It was the beginning of autumn in North Korea, or more correctly, Democratic People’s Republic of Korea (DPRK), when we moved there. The hills were auburn and gold when I was driving back from a field trip. The drivers of our vehicles pulled to the side of the road for a smoking break. I got out to stretch my legs and pulled out my camera to take a picture of a beautiful cottage in the valley below us. Multi-coloured melons on vines covered the roof of the cottage. But my government minder edged up to me and politely but firmly told me that I should not take the photo. For the rest of the trip, I badgered him about why I could not take that photo. At first, he was non-committal. Finally, out of exasperation, he told me: “We do not want pictures of poverty going out of our country”.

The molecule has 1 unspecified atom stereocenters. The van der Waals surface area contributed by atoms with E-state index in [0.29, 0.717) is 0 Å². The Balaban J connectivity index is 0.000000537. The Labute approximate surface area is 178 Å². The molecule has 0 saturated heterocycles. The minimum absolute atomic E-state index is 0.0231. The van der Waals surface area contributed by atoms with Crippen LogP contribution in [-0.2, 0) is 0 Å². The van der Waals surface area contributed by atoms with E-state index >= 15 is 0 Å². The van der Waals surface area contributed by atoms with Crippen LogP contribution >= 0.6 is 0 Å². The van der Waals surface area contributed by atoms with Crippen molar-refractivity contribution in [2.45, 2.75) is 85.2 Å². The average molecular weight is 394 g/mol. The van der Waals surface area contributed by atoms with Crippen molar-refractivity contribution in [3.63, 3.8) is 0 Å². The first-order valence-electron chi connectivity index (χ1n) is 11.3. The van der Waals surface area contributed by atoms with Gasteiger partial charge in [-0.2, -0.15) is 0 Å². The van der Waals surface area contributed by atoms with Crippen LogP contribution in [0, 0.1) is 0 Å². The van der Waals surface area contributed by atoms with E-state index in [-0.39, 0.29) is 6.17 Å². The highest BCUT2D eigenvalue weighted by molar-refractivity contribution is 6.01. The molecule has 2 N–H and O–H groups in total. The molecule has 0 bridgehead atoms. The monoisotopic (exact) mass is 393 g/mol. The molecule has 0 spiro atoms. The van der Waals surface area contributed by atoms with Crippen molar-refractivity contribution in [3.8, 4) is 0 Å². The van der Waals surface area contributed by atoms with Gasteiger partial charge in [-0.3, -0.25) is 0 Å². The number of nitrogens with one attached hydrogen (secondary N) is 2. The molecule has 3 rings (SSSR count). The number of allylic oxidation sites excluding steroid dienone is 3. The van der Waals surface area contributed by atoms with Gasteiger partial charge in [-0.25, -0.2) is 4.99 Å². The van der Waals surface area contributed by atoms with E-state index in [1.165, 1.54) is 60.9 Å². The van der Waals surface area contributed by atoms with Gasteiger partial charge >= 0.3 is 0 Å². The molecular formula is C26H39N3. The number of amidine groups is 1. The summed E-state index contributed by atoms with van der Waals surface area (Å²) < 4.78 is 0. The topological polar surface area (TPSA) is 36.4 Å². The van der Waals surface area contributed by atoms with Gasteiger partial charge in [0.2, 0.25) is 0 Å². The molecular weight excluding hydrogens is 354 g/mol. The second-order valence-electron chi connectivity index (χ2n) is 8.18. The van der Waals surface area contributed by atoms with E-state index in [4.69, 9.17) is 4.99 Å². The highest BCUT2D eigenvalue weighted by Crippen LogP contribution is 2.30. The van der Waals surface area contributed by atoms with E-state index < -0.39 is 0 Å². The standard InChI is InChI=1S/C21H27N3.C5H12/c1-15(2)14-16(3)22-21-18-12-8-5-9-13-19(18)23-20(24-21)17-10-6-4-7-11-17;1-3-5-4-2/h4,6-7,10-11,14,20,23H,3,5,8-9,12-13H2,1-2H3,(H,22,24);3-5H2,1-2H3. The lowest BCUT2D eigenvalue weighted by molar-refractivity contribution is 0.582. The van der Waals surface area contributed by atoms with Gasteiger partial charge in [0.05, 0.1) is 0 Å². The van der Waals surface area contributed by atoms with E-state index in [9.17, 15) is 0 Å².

North Korea was a black box for us, when my wife and I flew in there from Beijing—the only place from where the country was connected by air. The airport was a concrete structure, grey and cold. We had to surrender our cellphones at the airport...we were told that we could collect them when we left the country! Greeted with hot tea in the lounge, we were driven to the compound where all foreigners are required to stay. The streets through which we drove were spotlessly clean and tree-lined. My apartment was part of the office building blocks. We had the luxury of internet connection and satellite TV—neither of which was available to the people in the country. The telephone system we used could not connect with those that were used by the nationals. Strict limits were put on contacts between foreigners and locals. There’s of course no private sector in the country: the government is the only employer and sole owner of all property and land.